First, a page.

"The scriptures come to life here in Lukodi. Today I was blessed with the opportunity to live out Luke 10. It was hard going out into the community. It’s so different from the gated compound here at CVI. I saw two kids, one kid with only a t-shirt, the other with only pants. The father’s clothes were raggedy and torn. It was so hard because they offered us mangos from their tree, which could have got then 1000 shillings in the market. It is a considerable amount for village living, and yet costs less than fifty cents in the US. They were the best mangos I’ve ever had. And Jesus reminded me of his command – to eat whatever was set before me. Even though Joseph Kony has fled Uganda, you can still feel the effects of what the LRA did here. David, the man who gave us mangos, told us Kony had massacred his dad. I cannot imagine that the very land I walk on today has been a place of such sorrow in the very recent past.
Another man we met, Charles, thanked us for leaving the CVI compound and taking the time to listen to the heartbeat of the community. He told us about land disputes that had arisen as people returned from IDP camps and tried to find their ancestral homes. In Lukodi, my friend Aaron told me, land is so important. To try to steal land from someone means messing with their very lives. The disputes can become violent as a result. Joseph Kony has left, but the community struggles to rebuild.
I preached in chapel this morning on Luke 15:11-31. I prayed very hard for God’s help in planning and he drew me to this passage. I’m realizing now that it was the very words of Jesus, and not my preaching, that touched the girls. They know how valuable an estate is. They know what slaughtering the fattened calf really means. They know better than I do the extreme and radical love of the Father, who takes the younger son back. They love much because they have been forgiven much.”
- Humility for all the members of our team – the ability to not be proud but take the time to learn from others and be open to having our ideas changed.
- People to encourage the believers here who cannot speak English, or read the bible in Luo, their native tongue.
- Health for our team – many members have had bouts of digestive adjustment, fatigue and cold symptoms. Please pray for quick healing!
A few final thoughts on our time in Kampala. Wai speaks of how our time discussing Muslim-Christian relations in Uganda and America and our visit to the main mosque in Kampala have impacted him. Miria shares about how one of our visits to the Mulago hospital has reminded her of Jesus' love.
"God has met me in more ways than I could have imagined on this internship. A few days ago we had the opportunity to pray with sick children and their mothers in a kampala hospital. Needless to say, I ended the visit in tears. At first I couldn't see where Jesus was in all of the suffering, then, I was not only reminded of Jesus' suffering on the cross, but of the humble conditions he was born into. Though I sometimes lose sight of this, I know that nothing in this world can separate us from God's love for us." - Miria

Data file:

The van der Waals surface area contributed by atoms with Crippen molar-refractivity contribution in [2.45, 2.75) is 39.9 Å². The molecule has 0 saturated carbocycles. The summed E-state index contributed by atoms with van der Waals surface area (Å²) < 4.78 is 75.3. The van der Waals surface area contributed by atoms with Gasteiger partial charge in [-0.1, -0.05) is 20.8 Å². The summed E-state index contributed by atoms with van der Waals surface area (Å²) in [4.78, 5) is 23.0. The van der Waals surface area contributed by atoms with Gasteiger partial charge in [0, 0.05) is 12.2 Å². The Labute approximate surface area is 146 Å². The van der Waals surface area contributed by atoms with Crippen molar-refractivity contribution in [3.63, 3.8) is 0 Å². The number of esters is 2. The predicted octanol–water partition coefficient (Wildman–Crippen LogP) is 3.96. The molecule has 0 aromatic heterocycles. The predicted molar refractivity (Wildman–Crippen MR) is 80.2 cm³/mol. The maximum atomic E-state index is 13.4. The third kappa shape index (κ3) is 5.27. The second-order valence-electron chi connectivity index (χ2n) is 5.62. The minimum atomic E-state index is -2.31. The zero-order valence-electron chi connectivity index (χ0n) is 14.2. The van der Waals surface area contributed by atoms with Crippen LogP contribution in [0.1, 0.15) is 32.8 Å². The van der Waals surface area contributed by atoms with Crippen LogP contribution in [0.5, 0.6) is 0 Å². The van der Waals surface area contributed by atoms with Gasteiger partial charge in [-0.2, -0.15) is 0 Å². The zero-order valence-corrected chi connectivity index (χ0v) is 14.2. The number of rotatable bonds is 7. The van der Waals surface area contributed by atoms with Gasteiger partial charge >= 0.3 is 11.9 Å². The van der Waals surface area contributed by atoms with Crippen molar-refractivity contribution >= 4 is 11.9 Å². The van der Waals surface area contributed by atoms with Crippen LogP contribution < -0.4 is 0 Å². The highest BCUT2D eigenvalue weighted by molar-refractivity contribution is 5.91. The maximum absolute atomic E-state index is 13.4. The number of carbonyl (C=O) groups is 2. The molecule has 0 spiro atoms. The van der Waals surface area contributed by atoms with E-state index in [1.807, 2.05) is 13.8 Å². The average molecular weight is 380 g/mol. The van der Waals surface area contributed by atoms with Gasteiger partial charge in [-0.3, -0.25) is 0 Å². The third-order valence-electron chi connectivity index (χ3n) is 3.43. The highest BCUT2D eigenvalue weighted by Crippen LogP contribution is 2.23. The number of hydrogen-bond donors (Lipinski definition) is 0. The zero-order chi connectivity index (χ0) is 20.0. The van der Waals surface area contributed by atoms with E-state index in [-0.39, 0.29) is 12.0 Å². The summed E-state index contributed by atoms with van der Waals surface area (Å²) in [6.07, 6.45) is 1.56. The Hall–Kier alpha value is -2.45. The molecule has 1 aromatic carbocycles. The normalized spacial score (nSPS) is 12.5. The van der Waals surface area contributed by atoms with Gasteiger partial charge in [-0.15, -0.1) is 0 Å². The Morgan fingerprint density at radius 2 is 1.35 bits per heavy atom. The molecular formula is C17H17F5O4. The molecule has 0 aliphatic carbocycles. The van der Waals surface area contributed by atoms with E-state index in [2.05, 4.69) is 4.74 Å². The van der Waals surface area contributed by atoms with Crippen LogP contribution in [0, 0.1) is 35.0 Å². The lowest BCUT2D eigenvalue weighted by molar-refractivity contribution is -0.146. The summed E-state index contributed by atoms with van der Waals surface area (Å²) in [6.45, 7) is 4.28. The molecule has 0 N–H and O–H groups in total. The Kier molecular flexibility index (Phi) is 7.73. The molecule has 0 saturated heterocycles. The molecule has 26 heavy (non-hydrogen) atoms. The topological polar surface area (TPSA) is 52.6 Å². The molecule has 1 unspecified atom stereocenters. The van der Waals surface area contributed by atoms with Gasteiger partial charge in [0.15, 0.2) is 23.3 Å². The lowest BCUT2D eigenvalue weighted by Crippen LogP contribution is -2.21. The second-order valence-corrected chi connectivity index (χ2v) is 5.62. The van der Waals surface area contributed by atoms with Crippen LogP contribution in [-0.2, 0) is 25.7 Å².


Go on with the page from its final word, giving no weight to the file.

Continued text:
"A while ago my friend Jenna reminded me that even more than ministry, God desires that we grow in Him. One way God has been teaching me has been through the Ugandan students on this trip. My friend and roommate Ibra (short for Abraham) preached a sermon on 2 Corinthians 5:14 the other day, and in the process, drew a connection between love and our callings as ambassadors of the Gospel. As I've interacted more and more with Muslims, God has been teaching me about my prejudices, how there is a fear of Muslims and a belief that they are not open to the Gospel that lives inside me. During one talk about the underground church movement in Somalia, I heard God asking me, "Would you be willing to die for them?" I'm afraid to write this, to share with all of you that this is on my heart. But I serve a God who told us to lay down our lives (not just spiritual, not just self ambition, or greed), but a God who laid down his physical life for our sake. I think what can separate Christians from anyone else is that willingness to die for their enemies. We can meet the challenge of radical Islam with radical Christianity, with the radical type of love that prompts a man to say, "Greater love has no one than this, that he lay down his life for his friends (John 15:13)." And then compels him to go and do it. This is the love Paul was speaking about in 1 Corinthians 13, a love that never fails, a love that has driven Peter and Paul, and many Christians ever since. This is the love that must drive and compel this generation to preach the gospel." ~ Wai Cheng
Morning dawns over Lake Victoria during our orientation at Gerenge. The sunlight breaking through the clouds is a foreshadowing of God's love and power breaking through the pain we've encountered in Mulago.
Mary and Charles instruct us in some traditional Buganda dance moves in Uncle Sam's living room at the FOCUS center.
Wai and Ibrah praying for a sick child in the children's ward of Mulago Hospital.
Camille bringing her smile, and some awesome yellow sunglasses, into the children's ward.
Our last two days in Kampala have been very full. We visited more schools, returned to Mulago Hospital, and met with The Aids Support Organization to learn about their work. Throughout our time in Uganda we've been reading through the Gospel of Mark as a team - learning from the example of Jesus how we can meet people in need, and how God meets us. When we arrived at Mulago on Monday we walked through Ward 3B where most people who come to the hospital wait to be seen by a doctor before being placed in a treatment-specific ward. It was heart-wrenching to see burn victims, people with blood soaking through their bandages, and so many people just waiting to be cared for. As the few nurses and doctor were moving through the rows of people, it was hard not to feel like an obstruction. After our visits the previous week we decided to purchase high-quality soap to give to people that we met, hoping to share the small encouragement while we also prayed with people. Shelby and I approached a women in the waiting area, where we felt a little less distracting, and knelt to hear her story. Irene's brother had a fever that was affecting his brain, the friends and family were waiting patiently outside while he received treatment. She asked what we were doing in Uganda, and after we shared she was encouraged and wanted to bless our time here. We prayed together, holding hands, for her brothers healing, for wisdom for the doctors, and for peace for those waiting. In a room filled with chaos, blood and pain it was so good to share God's love together.